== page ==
23 January 2015
The National Prosecuting Authority (NPA) secured a conviction rate of 61% in criminal cases related to rhino poaching during the 2013/14 financial year, according to Environmental Affairs Minister Edna Molewa.
Speaking on 22 January on measures being taken to combat rhino poaching in South Africa, Molewa said the number of arrested alleged poachers, couriers and syndicate members had risen from 343 in 2013 to 386 in 2014.
South Africa is home to the largest population of rhino in the world. Last year, a total of 174 alleged rhino poachers were arrested in the Kruger National Park and 212 in the rest of the country.
In December, 16 members of a rhino horn smuggling syndicate in Prague, Czech Republic, were arrested.
Molewa said the Czech arrests were the successful outcome of cross-border co- operation between affected countries as well as transit and end user countries to tackle the illicit trade in rhino horn.
“Despite the successes. illicit trade in rhino horn undermines our efforts. During 2014, 1 215 rhino were killed. This is a rise in the number of poached rhino from 1 004 in 2013.”
In 2014, there was increased collaboration between provincial, national and international law-enforcement agencies, as well as the criminal justice system and prosecution service.
“We are stepping up our use of technologically advanced methods to reinforce the protection of the rhino,” she said. “We have stepped up collation of proactive intelligence from multiple agencies working to combat rhino poaching.”
The Department of Environmental Affairs was also working on improving crime scene management and to date, teams of officials had undergone intensive training.
Translocation of rhino
In addition, the department’s translocation programme was on-going and continued to be a success.
In August, Molewa announced that rhinos would be translocated from areas in South Africa where they were under threat to more secure locations.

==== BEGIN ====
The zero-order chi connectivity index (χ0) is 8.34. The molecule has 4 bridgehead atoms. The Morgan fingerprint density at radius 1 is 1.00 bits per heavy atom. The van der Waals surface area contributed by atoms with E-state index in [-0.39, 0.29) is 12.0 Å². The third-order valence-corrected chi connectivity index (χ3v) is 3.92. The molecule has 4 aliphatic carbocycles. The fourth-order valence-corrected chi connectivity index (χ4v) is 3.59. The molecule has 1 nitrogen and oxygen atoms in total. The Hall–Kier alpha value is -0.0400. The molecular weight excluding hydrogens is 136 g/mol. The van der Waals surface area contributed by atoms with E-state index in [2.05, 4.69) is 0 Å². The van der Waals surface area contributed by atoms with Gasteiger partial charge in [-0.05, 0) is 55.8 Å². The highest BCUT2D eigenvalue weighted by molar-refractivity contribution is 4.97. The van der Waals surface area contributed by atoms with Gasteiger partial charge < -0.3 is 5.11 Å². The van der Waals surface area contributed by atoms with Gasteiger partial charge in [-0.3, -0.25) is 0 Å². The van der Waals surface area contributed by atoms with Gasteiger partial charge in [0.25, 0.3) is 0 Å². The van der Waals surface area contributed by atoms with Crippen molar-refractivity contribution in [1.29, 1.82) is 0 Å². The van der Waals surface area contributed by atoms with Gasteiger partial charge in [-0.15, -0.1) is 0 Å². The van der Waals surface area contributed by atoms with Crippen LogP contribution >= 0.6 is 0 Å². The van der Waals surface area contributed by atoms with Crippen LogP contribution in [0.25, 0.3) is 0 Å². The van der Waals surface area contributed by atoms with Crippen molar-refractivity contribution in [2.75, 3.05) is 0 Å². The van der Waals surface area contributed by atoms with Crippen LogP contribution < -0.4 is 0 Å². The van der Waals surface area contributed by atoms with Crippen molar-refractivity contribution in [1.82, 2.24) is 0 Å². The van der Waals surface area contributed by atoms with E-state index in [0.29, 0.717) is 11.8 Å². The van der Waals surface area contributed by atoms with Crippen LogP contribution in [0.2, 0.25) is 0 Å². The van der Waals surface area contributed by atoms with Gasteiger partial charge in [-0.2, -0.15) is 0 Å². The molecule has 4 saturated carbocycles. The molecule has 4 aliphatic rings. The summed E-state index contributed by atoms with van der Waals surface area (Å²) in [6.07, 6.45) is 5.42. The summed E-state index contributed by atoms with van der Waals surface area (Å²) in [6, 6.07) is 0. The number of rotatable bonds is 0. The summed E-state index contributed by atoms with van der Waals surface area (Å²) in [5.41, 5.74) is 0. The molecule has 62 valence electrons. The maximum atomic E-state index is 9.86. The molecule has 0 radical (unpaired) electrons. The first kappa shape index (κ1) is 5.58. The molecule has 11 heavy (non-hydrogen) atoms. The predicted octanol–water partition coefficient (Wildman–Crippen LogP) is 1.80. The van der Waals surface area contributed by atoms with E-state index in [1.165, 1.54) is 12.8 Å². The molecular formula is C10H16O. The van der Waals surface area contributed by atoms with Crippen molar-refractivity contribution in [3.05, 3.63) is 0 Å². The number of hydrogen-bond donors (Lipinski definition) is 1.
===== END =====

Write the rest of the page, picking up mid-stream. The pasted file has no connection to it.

“In the last quarter, 56 rhino have already been moved out of poaching hotspots and translocated from certain areas within the Kruger National Park to an Intensive Protection Zone (IPZ) as well as other more secure areas.”
An IPZ is an area where additional resources are deployed to ensure better protection for the rhino.
“On top of this, approximately 100 rhino have been translocated to neighbouring states during 2014, through both private partnerships and government initiatives.”
She said translocation was aimed at creating rhino strongholds, areas where rhino could cost-effectively be protected while applying conservation husbandry to maximise the population.
A number of the translocated animals had been collared so that their movements could be monitored. None of the animals moved to an IPZ had been poached.
Legalising horn trade
Molewa said she had established a committee of inquiry to look into the issue of whether or not to legalise trade in rhino horn.
In addition, 150 new and specially trained and equipped border guards were being deployed all along the border with Mozambique.
South Africa and other countries affected by rhino poaching could not win the fight alone, she stressed. “I call on our partners and indeed on all South Africans to work with us in winning this fight, all the while working alongside communities in the management and ownership of wildlife. This is our very precious heritage.”